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Can an employer “transfer” its employees to another employer?

February 16, 2012

When an employer contracts out work, can it also “contract out” its employees? An arbitrator has said “No”

Can an employer “transfer” its employees to another employer, along with the work it has contracted out?  In CUPE 4191 v. Trillium Health Centre, an arbitrator said “no”; employees are entitled to notice of layoff and the rights set out in their collective agreement.


In June 2011, Trillium Health Centre (“the hospital”) advised CUPE 4191 that it planned to eliminate all bargaining unit positions in its Central Processing Department and give the work to SteriPro Canada Limited Partnership (“SteriPro”). The hospital planned to “transfer” its employees along with the work, so that they would become SteriPro’s employees.

In the hospital’s view, the contracting out of this work and the transfer of the employees to SteriPro did not trigger the layoff provisions of the collective agreement or the employees’ related seniority rights, including the right to bump into other positions within the hospital.  The hospital took the position that, if employees refused to accept employment with the contractor, they would lose their jobs and all of their seniority driven entitlements.

The union grieved. It argued that the elimination of a position required notice of layoff under the collective agreement. The hospital could not force employees whose positions were eliminated to follow the work to the contractor. They could choose instead to exercise their seniority rights, including bumping rights, under the collective agreement.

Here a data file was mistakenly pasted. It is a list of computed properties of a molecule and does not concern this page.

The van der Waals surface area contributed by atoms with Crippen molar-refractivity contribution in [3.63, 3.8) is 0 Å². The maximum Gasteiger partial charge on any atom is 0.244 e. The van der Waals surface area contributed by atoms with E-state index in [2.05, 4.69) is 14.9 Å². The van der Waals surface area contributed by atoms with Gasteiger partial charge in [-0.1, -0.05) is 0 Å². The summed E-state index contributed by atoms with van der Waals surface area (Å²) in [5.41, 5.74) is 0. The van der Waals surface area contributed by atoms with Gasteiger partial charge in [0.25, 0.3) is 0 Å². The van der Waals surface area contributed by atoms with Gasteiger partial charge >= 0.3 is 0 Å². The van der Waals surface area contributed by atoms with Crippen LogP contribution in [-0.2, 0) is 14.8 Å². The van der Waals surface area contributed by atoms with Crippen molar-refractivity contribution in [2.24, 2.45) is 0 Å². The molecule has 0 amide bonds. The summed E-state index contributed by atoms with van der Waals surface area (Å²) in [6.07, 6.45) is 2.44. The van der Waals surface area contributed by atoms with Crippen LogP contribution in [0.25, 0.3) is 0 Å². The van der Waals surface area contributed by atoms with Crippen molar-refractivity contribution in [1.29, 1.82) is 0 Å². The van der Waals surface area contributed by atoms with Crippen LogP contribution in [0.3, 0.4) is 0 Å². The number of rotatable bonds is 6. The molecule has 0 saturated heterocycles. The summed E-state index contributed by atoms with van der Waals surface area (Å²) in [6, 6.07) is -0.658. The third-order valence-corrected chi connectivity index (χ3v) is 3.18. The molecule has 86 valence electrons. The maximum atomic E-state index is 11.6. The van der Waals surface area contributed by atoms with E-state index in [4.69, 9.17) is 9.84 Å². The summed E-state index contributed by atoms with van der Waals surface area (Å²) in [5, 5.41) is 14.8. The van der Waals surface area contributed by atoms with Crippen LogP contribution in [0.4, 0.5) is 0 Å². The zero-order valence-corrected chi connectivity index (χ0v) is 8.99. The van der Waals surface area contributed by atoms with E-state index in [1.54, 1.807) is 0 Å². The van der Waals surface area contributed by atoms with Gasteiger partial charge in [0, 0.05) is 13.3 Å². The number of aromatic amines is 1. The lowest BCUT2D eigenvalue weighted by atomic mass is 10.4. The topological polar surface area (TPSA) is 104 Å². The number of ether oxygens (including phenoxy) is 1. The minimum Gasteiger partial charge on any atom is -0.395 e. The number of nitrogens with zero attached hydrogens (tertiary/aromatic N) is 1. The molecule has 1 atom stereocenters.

The arbitrator’s decision

Arbitrator William Kaplan agreed with the union. Like Arbitrator Owen Shime in an identical case decided a few months earlier, Arbitrator Kaplan held that the employees whose positions were being eliminated were entitled to notice of layoff and to exercise their seniority rights under the collective agreement.

Arbitrator Kaplan began his decision by noting that ‘it is axiomatic that seniority rights can only be abridged with the most clear and unambiguous language.” While it might be possible for parties to agree that employees must accept employment with a contractor in the event of contracting out, “it is not something that should be inferred.” He also held that, although the contracting out provision required SteriPro to offer employment to the affected employees, it did not require the affected employees to accept it.  The logical conclusion, therefore, was that notice of layoff must be given to the affected employees and the steps explicitly provided for in the collective agreement then put into effect.

Divisional Court upholds arbitrator’s decision

The hospital sought judicial review of the award, but the Divisional court dismissed the application.


Practice Areas

Labour Law